Sunday, November 16, 2008


I’ve always known that you don’t want to mess with fire. It has this strange and wild (at times uncontrollable) quality about it. That’s even more real to me after this fall in Los Angeles. Obviously, until now, I’ve only watched from across the country at these “wildfires” burning in Southern California. But this weekend especially it became a little more real and a little more sad; these sets of fires are really out of control and destructive. When you know the areas and live close to them, when you know people who live or work there, when you go outside and smell what smells like a giant campfire and see smoke just blanketing the air, it hits home.

A bunch of friends and I went to see the new James Bond movie Friday night. The movie got out around 11:15 p.m. As my three friends from Pasadena and I were going out to the car, we looked out from the parking garage and could see this orange glow on the other side of the Valley. It was a good 20-mile distance across the Valley from where we were in Sherman Oaks but we could tell – that was a wildfire, and we’re all pretty new residents in SoCal. I checked the L.A. Times website on my phone and sure enough, a wildfire in Sylmar, the exact direction we were looking, had started around 10:30.

By morning that fire we saw, which had only been covering maybe less than 100 acres, had grown to over 2,000. The number of homes and people evacuated by morning was tremendous. Not much later, we hear news about fire in the other direction from Pasadena, in Orange County. This one, too, absolutely ravaging the area.

Here’s a map of the area:

View Larger Map

I have learned a lot about the science of wildfires this fall. The Santa Ana winds blow fiercely over the mountains toward the ocean. And no joke, a windy day in Pasadena with the Santa Anas is pretty ridiculous. And the air is dry, dry, dry – I have the worst static-y hair right now (also ridiculous). Embers fly in the wind and can make a fire skip about and grow in no time at all. That’s how fires can “jump” 10 lanes of a freeway, something that would seem to be an OK barrier.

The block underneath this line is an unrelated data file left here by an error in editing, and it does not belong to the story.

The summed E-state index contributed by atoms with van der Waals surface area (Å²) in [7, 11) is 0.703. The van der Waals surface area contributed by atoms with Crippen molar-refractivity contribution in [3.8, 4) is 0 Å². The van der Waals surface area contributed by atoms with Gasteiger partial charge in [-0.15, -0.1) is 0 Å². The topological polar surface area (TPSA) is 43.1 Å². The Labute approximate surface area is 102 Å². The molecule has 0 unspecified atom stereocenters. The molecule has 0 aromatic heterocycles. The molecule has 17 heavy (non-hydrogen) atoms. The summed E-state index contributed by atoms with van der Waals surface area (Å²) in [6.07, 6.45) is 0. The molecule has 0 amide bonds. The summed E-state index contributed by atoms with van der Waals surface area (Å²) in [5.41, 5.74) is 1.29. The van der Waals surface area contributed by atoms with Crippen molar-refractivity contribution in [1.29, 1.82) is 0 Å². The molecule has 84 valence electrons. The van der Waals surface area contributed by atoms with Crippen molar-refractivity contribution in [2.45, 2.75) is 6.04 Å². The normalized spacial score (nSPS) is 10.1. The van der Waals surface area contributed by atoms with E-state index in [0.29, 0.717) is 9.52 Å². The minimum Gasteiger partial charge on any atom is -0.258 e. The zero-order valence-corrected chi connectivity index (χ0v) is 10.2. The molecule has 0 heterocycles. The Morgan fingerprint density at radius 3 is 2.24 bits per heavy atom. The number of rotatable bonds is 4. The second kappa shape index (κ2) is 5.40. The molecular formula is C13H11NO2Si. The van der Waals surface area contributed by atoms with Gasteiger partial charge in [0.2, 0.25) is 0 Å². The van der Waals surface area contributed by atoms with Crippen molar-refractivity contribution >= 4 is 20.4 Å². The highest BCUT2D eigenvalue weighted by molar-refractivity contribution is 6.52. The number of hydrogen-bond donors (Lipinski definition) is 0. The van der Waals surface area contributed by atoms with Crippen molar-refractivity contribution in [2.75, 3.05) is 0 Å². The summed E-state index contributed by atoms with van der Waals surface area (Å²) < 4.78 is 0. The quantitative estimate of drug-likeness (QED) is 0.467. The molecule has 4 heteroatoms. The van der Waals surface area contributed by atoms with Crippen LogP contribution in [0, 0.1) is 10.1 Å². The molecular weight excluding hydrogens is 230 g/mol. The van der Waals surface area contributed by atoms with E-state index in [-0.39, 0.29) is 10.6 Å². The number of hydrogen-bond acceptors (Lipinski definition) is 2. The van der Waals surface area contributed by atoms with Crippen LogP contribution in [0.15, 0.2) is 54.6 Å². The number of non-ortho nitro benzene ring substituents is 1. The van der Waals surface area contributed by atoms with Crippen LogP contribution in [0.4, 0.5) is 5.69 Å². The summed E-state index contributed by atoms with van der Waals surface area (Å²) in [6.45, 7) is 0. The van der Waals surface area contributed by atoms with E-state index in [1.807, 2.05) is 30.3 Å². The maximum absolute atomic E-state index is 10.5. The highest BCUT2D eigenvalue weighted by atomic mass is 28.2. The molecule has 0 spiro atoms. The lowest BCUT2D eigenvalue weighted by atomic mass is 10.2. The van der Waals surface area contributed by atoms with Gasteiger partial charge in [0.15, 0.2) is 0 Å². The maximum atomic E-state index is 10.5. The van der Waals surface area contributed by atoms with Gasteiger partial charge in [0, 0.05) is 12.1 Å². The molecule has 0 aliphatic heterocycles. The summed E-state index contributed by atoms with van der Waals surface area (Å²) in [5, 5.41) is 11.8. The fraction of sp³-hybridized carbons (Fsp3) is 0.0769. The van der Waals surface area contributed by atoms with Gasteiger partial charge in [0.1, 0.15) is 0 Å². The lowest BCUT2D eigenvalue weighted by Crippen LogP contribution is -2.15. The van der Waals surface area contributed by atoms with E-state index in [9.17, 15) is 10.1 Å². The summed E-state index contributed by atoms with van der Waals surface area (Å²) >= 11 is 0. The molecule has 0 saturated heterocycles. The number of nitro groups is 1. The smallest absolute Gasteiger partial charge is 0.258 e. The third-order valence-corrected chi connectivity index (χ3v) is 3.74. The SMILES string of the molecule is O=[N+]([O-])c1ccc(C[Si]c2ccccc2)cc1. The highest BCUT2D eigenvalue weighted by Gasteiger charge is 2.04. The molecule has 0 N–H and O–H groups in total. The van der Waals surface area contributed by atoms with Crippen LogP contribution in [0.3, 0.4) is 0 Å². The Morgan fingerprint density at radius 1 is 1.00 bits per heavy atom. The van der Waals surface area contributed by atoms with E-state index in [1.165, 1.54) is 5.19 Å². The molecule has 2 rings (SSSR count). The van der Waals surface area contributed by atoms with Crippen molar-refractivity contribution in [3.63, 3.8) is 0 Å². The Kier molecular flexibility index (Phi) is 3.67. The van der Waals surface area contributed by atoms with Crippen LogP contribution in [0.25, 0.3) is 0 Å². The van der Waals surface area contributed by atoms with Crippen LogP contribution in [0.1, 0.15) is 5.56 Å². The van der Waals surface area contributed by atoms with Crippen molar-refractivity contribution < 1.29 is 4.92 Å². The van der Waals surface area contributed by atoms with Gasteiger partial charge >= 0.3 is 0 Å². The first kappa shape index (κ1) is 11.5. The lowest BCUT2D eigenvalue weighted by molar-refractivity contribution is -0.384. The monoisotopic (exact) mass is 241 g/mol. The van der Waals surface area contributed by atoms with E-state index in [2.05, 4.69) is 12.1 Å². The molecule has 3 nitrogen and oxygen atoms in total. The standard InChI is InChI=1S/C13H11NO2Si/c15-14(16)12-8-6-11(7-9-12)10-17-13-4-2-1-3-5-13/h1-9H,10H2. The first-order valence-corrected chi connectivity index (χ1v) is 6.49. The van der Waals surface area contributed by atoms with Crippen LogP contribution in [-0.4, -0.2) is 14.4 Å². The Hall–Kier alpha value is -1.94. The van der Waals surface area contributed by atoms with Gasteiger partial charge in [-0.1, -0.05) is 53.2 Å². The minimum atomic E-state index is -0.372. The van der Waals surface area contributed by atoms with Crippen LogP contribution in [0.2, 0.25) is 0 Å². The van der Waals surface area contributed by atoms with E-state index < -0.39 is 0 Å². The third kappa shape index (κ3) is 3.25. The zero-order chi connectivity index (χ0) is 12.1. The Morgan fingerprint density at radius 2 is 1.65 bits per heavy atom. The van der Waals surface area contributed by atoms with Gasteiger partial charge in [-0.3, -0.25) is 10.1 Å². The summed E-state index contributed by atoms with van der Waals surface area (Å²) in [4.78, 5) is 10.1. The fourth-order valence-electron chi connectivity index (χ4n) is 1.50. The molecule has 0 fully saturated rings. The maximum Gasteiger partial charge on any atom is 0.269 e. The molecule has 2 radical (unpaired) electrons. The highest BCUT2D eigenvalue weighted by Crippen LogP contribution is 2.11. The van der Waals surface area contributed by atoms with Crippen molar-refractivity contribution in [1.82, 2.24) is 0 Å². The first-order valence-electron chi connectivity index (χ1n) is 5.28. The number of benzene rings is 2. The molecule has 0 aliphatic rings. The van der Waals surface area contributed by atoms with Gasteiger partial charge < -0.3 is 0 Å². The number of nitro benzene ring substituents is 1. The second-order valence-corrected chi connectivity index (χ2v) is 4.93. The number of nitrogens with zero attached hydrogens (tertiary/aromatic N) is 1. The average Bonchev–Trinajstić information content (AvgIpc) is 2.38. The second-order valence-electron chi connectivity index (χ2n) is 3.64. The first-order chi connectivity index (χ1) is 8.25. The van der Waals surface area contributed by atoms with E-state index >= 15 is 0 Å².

Watching pictures of the fires up in Santa Barbara on TV Thursday night was crazy. They had 75 mile per hour winds; there’s no fighting that. That fire just goes where the wind blows. Ridiculous is the one word I get stuck on.

And then I get sad for the people who are losing homes, cars and stuff. It’s one thing to say, “It’s only stuff.” But that’s when it’s not your stuff. There is sadness and loss hanging in the air, like the smoke. Everybody feels really bad because there were so many situations where firefighters just had to evacuate because the fires were so large and unfightable.

Here’s a picture coming west on the 210 to the 118 on my way to church this afternoon. This smoke is from the Sylmar fire.

And this picture is of the San Fernando Valley (“the Valley") on my way to the Dream Center this morning for church. The smoke is just sitting in the valley air.


  1. yeah, back home in VA we had fires in the great dismal swamp all summer. it was peat moss that was burning (decades and more of old organic matter that in a few thousand years will become coal). that stuff is like 10 feet deep, so the fires spread underground. there would be no fire visible to put out, but terrible nasty smoke that smelled horrible for most of the summer, depending on which way the wind blew. there were some days that visibility was down to a few hundred yards, and that was 15 miles from where the fires were "burning". it took a tropical system (read: hurricane remnants) with several inches of rain to finally put them all out. but it was bad because they burned for like 2 months. tho thankfully only a few structures, if any, were burned.

  2. makes me think of the dead marshes in lord of the rings.

    and i'd much rather have a campfire smell than burning peat moss smell.